WREXHAM town centre was plunged into chaos last week when bomb squad experts were called to deal with a suspicious package left at a children's centre.
Grosvenor Road and Regent Street were cordoned off and local businesses evacuated on Friday, August 15, as police investigated the bomb scare, aimed at the Children and Family Court Advisory and Support Service (Cafcass).
The scare is the latest in a series of suspect packages received at Cafcass premises throughout the UK over the past week, and there was a similar alert at the Cafcass Centre in Chester on Thursday, August 14.
Scotland Yard is currently investigating, but it is not known who is behind the campaign or why.
North Wales Police and the fire service were called to the incident at 9.45am, and a 100 metre cordon was placed from Grosvenor Road to King Street.
Traffic ground to halt as police diverted vehicles around King Street and blocked Regent Street, and local businesses were evacuated while workers waited for the all-clear.
Rachel Jones, a 23-year-old bank manager, was one of those evacuated. She told the Mail: 'We heard the sirens and the commotion outside but we didn't know what was going on. Everyone stopped working to look outside and we could see masses of people out-side the centre.
'Then the police came in and told us we had to evacuate the building. We all panicked because we had no idea what was going on.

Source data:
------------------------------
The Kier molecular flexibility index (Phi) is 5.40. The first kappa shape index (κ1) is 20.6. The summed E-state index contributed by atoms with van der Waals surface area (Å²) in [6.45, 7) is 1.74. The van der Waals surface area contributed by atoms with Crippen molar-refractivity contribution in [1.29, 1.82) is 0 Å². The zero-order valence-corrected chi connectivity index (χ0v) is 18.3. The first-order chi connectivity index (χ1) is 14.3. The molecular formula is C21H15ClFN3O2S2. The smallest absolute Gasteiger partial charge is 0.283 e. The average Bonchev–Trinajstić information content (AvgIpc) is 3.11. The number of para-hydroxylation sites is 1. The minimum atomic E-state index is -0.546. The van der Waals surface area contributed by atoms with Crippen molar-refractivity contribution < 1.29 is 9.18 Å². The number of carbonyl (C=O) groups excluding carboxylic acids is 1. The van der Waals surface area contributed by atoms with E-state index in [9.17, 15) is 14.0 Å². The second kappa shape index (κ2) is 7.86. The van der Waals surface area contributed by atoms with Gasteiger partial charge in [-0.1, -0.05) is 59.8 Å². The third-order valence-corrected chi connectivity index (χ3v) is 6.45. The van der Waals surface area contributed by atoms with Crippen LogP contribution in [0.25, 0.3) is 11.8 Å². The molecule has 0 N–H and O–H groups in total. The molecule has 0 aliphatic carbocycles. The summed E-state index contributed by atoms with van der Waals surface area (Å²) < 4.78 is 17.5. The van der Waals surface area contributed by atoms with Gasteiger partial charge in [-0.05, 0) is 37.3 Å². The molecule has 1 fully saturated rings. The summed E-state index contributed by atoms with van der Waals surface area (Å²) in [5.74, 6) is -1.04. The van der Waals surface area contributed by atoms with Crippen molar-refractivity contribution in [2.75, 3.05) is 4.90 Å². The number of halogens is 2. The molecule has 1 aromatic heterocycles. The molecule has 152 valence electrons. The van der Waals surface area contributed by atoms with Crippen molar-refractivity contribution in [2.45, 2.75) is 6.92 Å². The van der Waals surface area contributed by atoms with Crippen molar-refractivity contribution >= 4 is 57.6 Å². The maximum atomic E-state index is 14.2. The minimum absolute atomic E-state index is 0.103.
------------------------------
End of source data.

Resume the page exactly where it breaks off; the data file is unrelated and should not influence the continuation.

'When we were all safely out, a policeman told us that there was a suspected bomb in the area and that the bomb squad had been called. I couldn't believe it - I was totally shocked. I'm just thankful that no-one was hurt.'
Hundreds of shoppers gathered around the cordon to see what was happening, and the bomb squad arrived shortly after 10.20am. It was later confirmed that the package was not dangerous.
Cafcass represents the needs and interests of children and teenagers and is independent of the courts, social services, education and health authorities.
'The packages are being examined and at present, none have proved dangerous,' said a spokeswoman for Cafcass.
'Cafcass's priority at all times is to protect staff and children and families that visit our offices. We have no information as to who is responsible, but it is clearly a national campaign. Cafcass is clear, however, that this is an unacceptable and criminal activity which puts our staff and the families and children who visit our office at risk and, understandably causes them distress.'
A police spokeswoman later confirmed that the suspect package had been made safe and was being treated as a hoax.